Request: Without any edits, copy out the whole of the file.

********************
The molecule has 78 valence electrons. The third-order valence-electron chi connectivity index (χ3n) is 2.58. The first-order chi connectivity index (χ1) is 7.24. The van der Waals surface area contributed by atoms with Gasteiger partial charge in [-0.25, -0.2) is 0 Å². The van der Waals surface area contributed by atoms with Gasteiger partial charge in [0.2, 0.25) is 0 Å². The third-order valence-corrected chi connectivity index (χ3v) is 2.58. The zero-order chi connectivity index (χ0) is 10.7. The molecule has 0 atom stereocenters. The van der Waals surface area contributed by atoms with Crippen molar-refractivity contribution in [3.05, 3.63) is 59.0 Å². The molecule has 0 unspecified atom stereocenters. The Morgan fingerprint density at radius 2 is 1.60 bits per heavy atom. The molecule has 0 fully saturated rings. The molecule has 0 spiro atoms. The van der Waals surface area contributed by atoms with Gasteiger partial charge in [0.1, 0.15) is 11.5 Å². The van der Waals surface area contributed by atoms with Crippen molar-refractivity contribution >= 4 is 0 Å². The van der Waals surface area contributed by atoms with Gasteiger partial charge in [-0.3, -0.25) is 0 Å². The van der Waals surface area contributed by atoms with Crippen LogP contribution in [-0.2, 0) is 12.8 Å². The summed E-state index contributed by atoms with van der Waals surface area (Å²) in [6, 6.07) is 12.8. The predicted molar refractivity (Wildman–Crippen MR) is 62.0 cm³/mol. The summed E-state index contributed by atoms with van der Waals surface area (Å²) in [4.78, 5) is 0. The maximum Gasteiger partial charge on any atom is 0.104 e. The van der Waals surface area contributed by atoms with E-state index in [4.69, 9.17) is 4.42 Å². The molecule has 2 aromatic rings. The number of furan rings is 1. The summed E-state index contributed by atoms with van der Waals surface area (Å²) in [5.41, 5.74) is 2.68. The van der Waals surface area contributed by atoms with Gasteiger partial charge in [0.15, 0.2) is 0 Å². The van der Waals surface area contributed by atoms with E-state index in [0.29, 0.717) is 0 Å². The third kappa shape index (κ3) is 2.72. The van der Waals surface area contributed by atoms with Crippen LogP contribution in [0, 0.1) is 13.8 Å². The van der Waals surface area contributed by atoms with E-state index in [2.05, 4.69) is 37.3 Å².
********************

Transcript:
The molecule has 78 valence electrons. The third-order valence-electron chi connectivity index (χ3n) is 2.58. The first-order chi connectivity index (χ1) is 7.24. The van der Waals surface area contributed by atoms with Gasteiger partial charge in [-0.25, -0.2) is 0 Å². The van der Waals surface area contributed by atoms with Gasteiger partial charge in [0.2, 0.25) is 0 Å². The third-order valence-corrected chi connectivity index (χ3v) is 2.58. The zero-order chi connectivity index (χ0) is 10.7. The molecule has 0 atom stereocenters. The van der Waals surface area contributed by atoms with Crippen molar-refractivity contribution in [3.05, 3.63) is 59.0 Å². The molecule has 0 unspecified atom stereocenters. The Morgan fingerprint density at radius 2 is 1.60 bits per heavy atom. The molecule has 0 fully saturated rings. The molecule has 0 spiro atoms. The van der Waals surface area contributed by atoms with Gasteiger partial charge in [0.1, 0.15) is 11.5 Å². The van der Waals surface area contributed by atoms with Crippen molar-refractivity contribution >= 4 is 0 Å². The van der Waals surface area contributed by atoms with Gasteiger partial charge in [-0.3, -0.25) is 0 Å². The van der Waals surface area contributed by atoms with Crippen LogP contribution in [-0.2, 0) is 12.8 Å². The summed E-state index contributed by atoms with van der Waals surface area (Å²) in [6, 6.07) is 12.8. The predicted molar refractivity (Wildman–Crippen MR) is 62.0 cm³/mol. The summed E-state index contributed by atoms with van der Waals surface area (Å²) in [4.78, 5) is 0. The maximum Gasteiger partial charge on any atom is 0.104 e. The van der Waals surface area contributed by atoms with E-state index in [4.69, 9.17) is 4.42 Å². The molecule has 2 aromatic rings. The number of furan rings is 1. The summed E-state index contributed by atoms with van der Waals surface area (Å²) in [5.41, 5.74) is 2.68. The van der Waals surface area contributed by atoms with Gasteiger partial charge in [0.15, 0.2) is 0 Å². The van der Waals surface area contributed by atoms with E-state index in [0.29, 0.717) is 0 Å². The third kappa shape index (κ3) is 2.72. The van der Waals surface area contributed by atoms with Crippen LogP contribution in [0, 0.1) is 13.8 Å². The van der Waals surface area contributed by atoms with E-state index in [2.05, 4.69) is 37.3 Å².